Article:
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Serving People from Arrest to Reintegration

Justice Policy Institute: Cost-Effective Youth Corrections: Rationalizing the Fiscal Architecture of Juvenile Justice Systems

  • Organization: Justice Policy Institute
  • Document Type: Report
  • Date Created: Tuesday, April 18, 2006
  • Submitted: Tuesday, April 18, 2006
  • Attachment(s): PDF

In most states, juvenile delinquency is handled at the county-level, with youth being arrested by local police and processed in local courts. If they are adjudicated delinquent and sentenced to options such as drug treatment, mental health counseling, or community service, then the county must pay to provide these services. If the youth are sentenced to state secure confinement, however, they are sometimes sent to state institutions at little cost to the county. Locked confinement in a state institution is more expensive, sometimes running in excess of $60,000 annually compared to $10,000 or less for community supervision or services. In the 51 distinct juvenile justice systems that constitute how young people are treated in America's justice system, it is sometimes cheaper for localities in some states and jurisdictions to send youth to state institutions than it is for communities to develop services to treat youth close to home.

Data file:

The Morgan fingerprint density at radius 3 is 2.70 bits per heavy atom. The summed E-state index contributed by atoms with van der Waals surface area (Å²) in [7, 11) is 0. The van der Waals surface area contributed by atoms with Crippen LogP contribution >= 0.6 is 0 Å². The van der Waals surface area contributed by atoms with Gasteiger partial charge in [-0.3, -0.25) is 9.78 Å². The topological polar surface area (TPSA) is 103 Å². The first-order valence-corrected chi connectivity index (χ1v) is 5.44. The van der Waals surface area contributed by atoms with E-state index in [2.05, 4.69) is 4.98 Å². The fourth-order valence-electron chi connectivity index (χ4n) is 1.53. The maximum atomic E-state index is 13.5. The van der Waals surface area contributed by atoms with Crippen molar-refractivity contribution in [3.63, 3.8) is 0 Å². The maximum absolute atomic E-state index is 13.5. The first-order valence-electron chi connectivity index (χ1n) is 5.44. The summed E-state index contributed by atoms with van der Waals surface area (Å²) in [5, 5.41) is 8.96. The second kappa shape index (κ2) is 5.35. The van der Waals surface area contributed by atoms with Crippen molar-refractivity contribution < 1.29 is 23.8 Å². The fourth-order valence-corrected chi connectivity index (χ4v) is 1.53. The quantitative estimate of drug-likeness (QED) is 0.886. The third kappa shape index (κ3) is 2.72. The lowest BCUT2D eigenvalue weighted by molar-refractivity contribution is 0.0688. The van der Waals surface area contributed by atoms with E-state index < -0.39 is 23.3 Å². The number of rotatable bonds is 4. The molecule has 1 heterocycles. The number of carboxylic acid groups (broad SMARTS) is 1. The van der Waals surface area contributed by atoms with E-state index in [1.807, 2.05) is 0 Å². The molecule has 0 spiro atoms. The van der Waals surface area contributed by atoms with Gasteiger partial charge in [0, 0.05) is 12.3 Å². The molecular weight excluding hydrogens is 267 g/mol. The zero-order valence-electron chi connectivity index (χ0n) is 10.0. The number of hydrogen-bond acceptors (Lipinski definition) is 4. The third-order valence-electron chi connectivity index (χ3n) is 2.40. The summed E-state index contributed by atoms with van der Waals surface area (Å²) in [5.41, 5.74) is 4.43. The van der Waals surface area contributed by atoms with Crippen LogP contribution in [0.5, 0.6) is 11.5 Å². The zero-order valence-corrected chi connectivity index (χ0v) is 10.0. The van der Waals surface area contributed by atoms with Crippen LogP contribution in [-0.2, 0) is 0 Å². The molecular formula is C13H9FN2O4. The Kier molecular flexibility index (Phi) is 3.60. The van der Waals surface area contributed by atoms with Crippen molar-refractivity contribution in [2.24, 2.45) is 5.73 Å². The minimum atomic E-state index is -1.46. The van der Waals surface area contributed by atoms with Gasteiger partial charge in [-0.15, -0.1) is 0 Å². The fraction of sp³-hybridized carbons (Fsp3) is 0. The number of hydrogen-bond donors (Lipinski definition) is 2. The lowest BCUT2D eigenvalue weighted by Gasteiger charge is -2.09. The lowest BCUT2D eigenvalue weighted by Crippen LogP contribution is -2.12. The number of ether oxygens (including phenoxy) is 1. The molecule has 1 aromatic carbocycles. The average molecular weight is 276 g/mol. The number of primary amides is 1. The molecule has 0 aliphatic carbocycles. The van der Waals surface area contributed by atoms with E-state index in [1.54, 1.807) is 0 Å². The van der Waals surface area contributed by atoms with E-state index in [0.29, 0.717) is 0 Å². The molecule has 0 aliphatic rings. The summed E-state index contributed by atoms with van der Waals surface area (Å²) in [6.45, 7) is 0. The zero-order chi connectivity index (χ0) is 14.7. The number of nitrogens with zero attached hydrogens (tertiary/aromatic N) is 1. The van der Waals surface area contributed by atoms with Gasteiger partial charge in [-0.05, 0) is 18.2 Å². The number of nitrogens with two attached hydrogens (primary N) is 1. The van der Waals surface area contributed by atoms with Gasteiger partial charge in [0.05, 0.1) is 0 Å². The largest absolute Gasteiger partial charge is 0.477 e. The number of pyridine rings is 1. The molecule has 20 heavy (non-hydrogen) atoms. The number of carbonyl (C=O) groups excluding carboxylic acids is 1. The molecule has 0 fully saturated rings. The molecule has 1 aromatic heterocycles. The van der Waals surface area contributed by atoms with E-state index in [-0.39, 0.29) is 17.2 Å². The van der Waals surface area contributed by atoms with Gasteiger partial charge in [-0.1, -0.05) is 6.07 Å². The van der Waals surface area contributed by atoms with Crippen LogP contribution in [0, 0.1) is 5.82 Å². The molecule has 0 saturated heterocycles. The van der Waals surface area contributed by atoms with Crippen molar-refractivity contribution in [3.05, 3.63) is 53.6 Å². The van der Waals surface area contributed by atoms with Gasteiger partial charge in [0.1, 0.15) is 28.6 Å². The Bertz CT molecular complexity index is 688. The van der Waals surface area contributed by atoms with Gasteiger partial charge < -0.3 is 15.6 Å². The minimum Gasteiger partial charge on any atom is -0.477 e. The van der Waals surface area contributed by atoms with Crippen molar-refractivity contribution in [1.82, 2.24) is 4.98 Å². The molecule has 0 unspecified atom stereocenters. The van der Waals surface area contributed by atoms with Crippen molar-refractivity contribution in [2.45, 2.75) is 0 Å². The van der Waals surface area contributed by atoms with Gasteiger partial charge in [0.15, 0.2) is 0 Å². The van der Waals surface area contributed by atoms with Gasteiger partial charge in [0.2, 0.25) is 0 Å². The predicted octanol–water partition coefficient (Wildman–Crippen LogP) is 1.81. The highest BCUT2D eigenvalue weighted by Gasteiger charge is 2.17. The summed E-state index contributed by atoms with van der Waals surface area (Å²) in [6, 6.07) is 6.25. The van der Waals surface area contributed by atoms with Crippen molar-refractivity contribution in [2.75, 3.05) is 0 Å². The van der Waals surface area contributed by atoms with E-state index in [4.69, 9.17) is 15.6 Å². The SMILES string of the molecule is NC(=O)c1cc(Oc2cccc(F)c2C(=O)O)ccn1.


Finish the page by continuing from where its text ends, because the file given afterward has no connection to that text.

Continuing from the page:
Such a financial architecture can lead to undesirable results. Counties often lack the financial means or incentive to expand local programs or services, so fewer of these options exist for youth than the demand would otherwise necessitate. Without local programs or services, judges may have little choice but to send youth convicted of marginal offenses to distant, locked facilities. As a result, youth have been locked in the state system simply because there was nowhere for them to go locally - and no easy way to pay for those services.

Several states have altered the fiscal architecture of their juvenile justice systems to reduce the inefficient, ineffective and sometimes damaging affect of state systems that make it cheaper to send youth to state secure care. Some states provide financial reimbursement for costs incurred by counties to manage youth locally while requiring the county to pay part of the cost of confining a child in a state institution. Other states have simply increased the costs for counties to send youth to state institutions, and programs have grown naturally in localities where there had previously been no incentive to develop them before. Others have either done both or augmented both, with dedicated state funding streams, or eased the ability to pull down federal dollars to fund more local juvenile justice programming. A number of states have shown that by rethinking how they fund their juvenile justice systems, states and localities can succeed in keeping more youth at home, reduce the number of youth incarcerated, and promote better outcomes for young people moving through these systems.

By Jasmine L Tyler; Jason Ziedenberg and Eric Lotke


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